});

Most of the new options that we're passing to browserify() are required by Watchify. You may notice we've stopped Uglifying in our watch task. Since we'll only be producing development builds with this task, there's no point slowing things down with minification.

In our sample project, the incremental build triggered by saving JS files has dropped from 3-4s down to roughly 200ms with Watchify. At Pellucid, this change reduced bundling time from 7 seconds to 1. This improvement alone would probably be enough to quit optimizing and feel proud of ourselves, but there's still more we can do.

Additional Browserify Optimizations

If your project depends on big libraries that don't require() any other modules, Browserify doesn't know this, and will check the entire file for require statements anyway, which can be time-consuming. You can speed things up by passing an array of modules that Browserify shouldn't parse:

browserify('./js/main.js', {
    noparse: ['jquery', 'lodash', 'q']
    // other options
});

While this won't do much for the incremental builds, it shaves 200-300ms off our initial build. Do note, however, that if you use browserify-shim and you're shimming a plugin, you can't use noparse for the plugin's dependencies.

Finally, if you use Browserify to generate a standalone build -- one that can be used outside of a CommonJS context -- make sure you are using the latest version of Browserify, as previous versions used derequire, which can cause your build to be much slower. If you're stuck with a pre-5.x version of Browserify, make sure you aren't generating standalone builds as part of your watch task

Filter Unchanged Files

Another task that can take a long time is hinting. While our sample repository only spends about 500ms in the jshint task, larger projects can take several seconds.

The Gulp project recommends tools for incremental builds, and one of the best is gulp-cached. To use it, you inject gulp-cached into your stream, and it will keep a cached copy of the file contents in memory. The next time you run the task, Gulp will first compare the files against the cache, and it will only pass changed files through to the rest of the operations.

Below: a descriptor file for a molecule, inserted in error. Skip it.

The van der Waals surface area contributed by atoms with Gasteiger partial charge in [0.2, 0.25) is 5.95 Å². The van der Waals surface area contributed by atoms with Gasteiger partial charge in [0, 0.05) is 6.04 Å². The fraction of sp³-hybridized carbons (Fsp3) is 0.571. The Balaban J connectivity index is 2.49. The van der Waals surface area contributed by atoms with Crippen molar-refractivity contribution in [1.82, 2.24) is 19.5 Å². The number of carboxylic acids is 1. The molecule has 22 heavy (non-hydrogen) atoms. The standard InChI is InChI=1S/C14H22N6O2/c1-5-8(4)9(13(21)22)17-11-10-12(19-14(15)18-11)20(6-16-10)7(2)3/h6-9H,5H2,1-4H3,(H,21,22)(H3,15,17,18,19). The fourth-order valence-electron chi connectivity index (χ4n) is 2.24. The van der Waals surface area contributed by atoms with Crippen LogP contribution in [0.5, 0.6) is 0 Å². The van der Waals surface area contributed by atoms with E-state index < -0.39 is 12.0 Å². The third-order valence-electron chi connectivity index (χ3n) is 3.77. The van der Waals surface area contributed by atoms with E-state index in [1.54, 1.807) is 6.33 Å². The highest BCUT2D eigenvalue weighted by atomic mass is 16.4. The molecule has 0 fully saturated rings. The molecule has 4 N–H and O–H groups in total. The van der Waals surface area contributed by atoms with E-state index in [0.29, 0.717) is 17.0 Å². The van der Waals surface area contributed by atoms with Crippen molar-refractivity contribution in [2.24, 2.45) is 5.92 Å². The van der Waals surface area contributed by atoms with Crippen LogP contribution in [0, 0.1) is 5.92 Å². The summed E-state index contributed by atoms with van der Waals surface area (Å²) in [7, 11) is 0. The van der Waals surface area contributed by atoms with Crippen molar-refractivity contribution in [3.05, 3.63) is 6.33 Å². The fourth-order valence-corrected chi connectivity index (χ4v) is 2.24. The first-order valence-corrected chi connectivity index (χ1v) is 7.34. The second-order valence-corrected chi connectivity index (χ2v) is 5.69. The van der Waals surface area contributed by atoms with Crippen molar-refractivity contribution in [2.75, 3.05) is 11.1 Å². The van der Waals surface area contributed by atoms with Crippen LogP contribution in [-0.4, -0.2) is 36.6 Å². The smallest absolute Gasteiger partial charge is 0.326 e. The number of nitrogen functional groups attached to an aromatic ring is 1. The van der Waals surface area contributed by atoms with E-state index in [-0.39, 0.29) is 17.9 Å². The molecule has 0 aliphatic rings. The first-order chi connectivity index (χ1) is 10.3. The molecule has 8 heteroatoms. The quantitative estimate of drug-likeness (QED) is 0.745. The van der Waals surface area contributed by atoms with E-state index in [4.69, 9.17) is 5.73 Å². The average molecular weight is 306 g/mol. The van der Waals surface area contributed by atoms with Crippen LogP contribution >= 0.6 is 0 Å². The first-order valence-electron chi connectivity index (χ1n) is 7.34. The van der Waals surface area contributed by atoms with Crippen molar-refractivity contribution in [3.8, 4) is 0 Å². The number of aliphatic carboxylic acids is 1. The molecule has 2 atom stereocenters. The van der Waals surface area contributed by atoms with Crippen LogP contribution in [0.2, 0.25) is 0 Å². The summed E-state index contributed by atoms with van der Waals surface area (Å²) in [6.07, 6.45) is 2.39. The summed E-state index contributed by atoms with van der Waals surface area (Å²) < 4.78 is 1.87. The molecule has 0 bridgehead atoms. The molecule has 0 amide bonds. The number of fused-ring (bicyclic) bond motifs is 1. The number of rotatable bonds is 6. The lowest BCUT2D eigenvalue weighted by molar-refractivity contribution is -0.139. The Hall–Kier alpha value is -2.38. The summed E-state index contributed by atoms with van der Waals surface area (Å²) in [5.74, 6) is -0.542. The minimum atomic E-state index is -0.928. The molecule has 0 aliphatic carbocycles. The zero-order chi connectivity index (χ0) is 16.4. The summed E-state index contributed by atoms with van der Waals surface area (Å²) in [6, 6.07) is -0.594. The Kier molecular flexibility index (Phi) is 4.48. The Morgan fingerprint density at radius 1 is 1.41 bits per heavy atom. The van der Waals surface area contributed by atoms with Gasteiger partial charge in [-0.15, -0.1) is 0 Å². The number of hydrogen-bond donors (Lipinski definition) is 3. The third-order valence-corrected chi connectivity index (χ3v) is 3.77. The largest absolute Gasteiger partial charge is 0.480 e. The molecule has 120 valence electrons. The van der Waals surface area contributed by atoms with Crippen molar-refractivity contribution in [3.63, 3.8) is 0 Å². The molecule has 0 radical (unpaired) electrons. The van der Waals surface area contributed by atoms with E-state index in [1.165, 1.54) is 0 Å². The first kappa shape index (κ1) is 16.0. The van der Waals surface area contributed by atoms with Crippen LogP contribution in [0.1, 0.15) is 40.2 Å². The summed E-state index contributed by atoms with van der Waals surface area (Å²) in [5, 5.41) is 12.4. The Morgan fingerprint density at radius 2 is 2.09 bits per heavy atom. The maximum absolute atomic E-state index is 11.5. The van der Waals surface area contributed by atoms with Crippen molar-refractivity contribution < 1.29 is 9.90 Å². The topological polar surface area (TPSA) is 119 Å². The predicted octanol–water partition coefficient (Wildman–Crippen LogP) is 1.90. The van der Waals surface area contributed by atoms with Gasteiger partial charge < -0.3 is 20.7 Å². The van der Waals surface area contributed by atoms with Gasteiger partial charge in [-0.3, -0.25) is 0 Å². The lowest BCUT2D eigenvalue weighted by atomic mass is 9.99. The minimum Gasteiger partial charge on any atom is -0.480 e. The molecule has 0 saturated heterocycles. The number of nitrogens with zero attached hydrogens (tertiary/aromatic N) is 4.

At Pellucid, this technique cut several seconds off of our JSHint operation. Even in the sample application, incremental hinting was cut from 500ms down to below 100ms.

gulp.task('hint', function () {
    var cached  = require('gulp-cached'),
        jshint  = require('gulp-jshint'),
        stylish = require('jshint-stylish');

    return gulp.src('./js/**/*.js')
      .pipe(cached('hinting'))
        .pipe(jshint())
        .pipe(jshint.reporter(stylish));
});

This same technique will also work with other files that only need to be processed when they've changed. For example, if you're minifying many images, only operating on changed images is a big time saver.

If you're worried about the amount of memory this will take, especially with lots of large images, you can pass an optimizeMemory flag that will store an md5 hash instead of the full file contents. Alternatively, there are options such as gulp-changed and gulp-newer that compare timestamps instead of saving contents in memory.

If you need to bring files back into the stream — for example, if you hint only changed files, but you want to concatenate all of them — you can do so with gulp-remember.

Separate Production Tasks

We've already stopped Uglifying our development JS build, but there are a few other steps we can take to handle production builds differently than development builds. This brings some minor speed improvements by only running the operations we care about for the current build target.

To start, we'll allow passing a --prod flag to our Gulp build. We'll read this with gulp-util and store it in a variable for easy access.

var gulp  = require('gulp'),
    gutil = require('gulp-util'),
    prod  = gutil.env.prod;

Now, inside our various tasks, we can check this prod flag and conditionally run certain operations or fall back to gutil.noop() which simply passes on the stream.

For example, in our Browserifying task, we'll create sourcemaps for dev, and we'll Uglify for production:

gulp.task('js', function () {
  var browserify = require('browserify'),
      source     = require('vinyl-source-stream'),
      streamify  = require('gulp-streamify');

  return browserify('./js/main.js', {
      debug: !prod